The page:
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5.4 Measuring Thermal (Internal) Energy The amount of energy in an object depends on: 1.Mass of the object 2.Temperature of the object 3.The nature of.

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Presentation on theme: "5.4 Measuring Thermal (Internal) Energy The amount of energy in an object depends on: 1.Mass of the object 2.Temperature of the object 3.The nature of."— Presentation transcript:

1 5.4 Measuring Thermal (Internal) Energy The amount of energy in an object depends on: 1.Mass of the object 2.Temperature of the object 3.The nature of the material of the object

2 Specific Heat Capacity Different materials have different capacities for holding thermal energy

3 Specific Heat Capacity The amount of heat needed to raise the temperature of 1 kg of a substance by 1 ˚ C

4 Specific Heat Capacity The amount of heat needed to raise the temperature of 1 kg of a substance by 1 ˚ C

5 Specific Heat Capacity The amount of heat needed to raise the temperature of 1 kg of a substance by 1 ˚ C

6 Specific Heat Capacity The amount of heat needed to raise the temperature of 1 kg of a substance by 1 ˚ C

7 If 25 kJ of heat is transferred to 50.0 kg of water initially at 20.0˚C, what will be the final temperature of water?

8 HOMEWORK Textbook: Page 161 Problems:

9 The rate of thermal conduction depends on the substance The metal tray feels colder than the package because metal conducts energy more easily and more rapidly than cardboard does.

10 Thermal Conductors Substances that rapidly transfer energy as heat In general, metals are good thermal conductors.

11 Substances that slowly transfer energy as heat Materials such as asbestos, cork, ceramic, cardboard, and fibreglass are poor thermal conductors (and therefore good thermal insulators). Thermal Insulators

12 Heat Transfer by Convection Involves the movement of cold and hot matter, such as hot air or hot water

13 Heat Transfer by Convection Thermal energy is not easily transferred by CONDUCTION in fluids (liquids and gases)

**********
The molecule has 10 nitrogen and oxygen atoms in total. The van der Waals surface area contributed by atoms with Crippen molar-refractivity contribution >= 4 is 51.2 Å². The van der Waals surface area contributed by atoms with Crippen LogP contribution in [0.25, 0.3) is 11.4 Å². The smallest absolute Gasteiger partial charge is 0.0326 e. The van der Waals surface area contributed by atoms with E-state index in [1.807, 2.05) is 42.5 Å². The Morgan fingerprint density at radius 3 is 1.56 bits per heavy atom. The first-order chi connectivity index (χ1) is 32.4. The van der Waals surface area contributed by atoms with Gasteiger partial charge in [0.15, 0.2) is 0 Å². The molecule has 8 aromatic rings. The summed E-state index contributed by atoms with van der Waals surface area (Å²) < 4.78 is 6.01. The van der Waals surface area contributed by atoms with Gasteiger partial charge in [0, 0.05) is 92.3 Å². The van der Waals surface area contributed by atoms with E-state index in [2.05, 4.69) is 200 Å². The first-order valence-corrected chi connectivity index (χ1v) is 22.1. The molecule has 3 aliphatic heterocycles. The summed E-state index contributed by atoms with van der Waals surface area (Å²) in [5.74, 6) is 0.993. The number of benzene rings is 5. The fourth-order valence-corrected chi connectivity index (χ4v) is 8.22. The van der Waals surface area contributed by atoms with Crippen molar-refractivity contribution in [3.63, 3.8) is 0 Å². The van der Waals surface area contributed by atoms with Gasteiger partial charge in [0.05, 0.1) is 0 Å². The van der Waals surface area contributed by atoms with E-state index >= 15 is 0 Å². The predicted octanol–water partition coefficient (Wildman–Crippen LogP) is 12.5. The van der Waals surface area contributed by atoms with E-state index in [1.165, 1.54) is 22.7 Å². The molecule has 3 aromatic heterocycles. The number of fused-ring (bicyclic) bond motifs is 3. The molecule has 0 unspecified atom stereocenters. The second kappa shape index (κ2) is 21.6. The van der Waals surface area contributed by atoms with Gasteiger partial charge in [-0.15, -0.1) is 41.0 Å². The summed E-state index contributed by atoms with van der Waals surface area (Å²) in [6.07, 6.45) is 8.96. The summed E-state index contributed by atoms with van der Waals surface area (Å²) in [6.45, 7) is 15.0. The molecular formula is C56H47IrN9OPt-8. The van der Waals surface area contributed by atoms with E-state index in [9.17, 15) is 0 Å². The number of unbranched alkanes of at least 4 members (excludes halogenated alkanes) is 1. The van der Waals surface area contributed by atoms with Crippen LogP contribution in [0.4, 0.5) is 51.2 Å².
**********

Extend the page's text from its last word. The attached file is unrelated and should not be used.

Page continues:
14 Heat Transfer by Convection The thermal energy “flows” with a particle from one place to another as a substance is being heated = the thermal energy is being carried around

15 Heat Transfer by Convection This movement is called a CONVECTION CURRENT

16 Convection in Everyday Life

17 Heat Transfer by Radiation

18 another way that heat can be transmitted occurs where energy CAN’T be transferred by CONDUCTION or CONVECTION

19 Heat Transfer by Radiation Energy transmitted via RADIATION will be in the form of ELECTROMANETIC WAVES and will travel at the SPEED OF LIGHT

20 Heat Transfer by Radiation The various forms of RADIANT ENERGY (which originate in the SUN)

21 Convection in Everyday Life

22 SOLAR FURNACE

23 HOMEWORK Textbook: Page 154 Problems: Quick Check 23

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26 HOMEWORK Textbook: Page 159 Problems: all 26

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28 WORKSHEET EXAMPLE A 6.0 kg cat runs after a mouse at 10m/s. What is the cat’s kinetic energy? KE = 300 J

29 WORKSHEET EXAMPLE How much net work is needed to accelerate a kg car from 20.0 m/s to 30.0 m/s

30 Can You Have a Negative PE? You could bring a textbook from a table height to a zero – level (ground) – performing a negative work If yes, give an example If not, explain why.

31 Can you have an object with a positive PE relative to one point and negative PE to another point at the same time? A textbook which is 1.0 m below a table (negative PE relative to the table) If yes, give an example If not, explain why. A textbook which is 1.0 m above the ground (positive PE relative to the table)

32 WHAT IS THE UNIT OF k? N/m

33 WORKSHEET EXAMPLE When a 2.00 kg mass is attached to a vertical spring, the spring is stretched 10.0 cm such that the mass is 50.0 cm above the table. a.What is the gravitational potential energy associated with this mass relative to the table? b.What is the spring’s elastic potential energy if the spring constant is N/m ? c.What is the total potential energy of this system?


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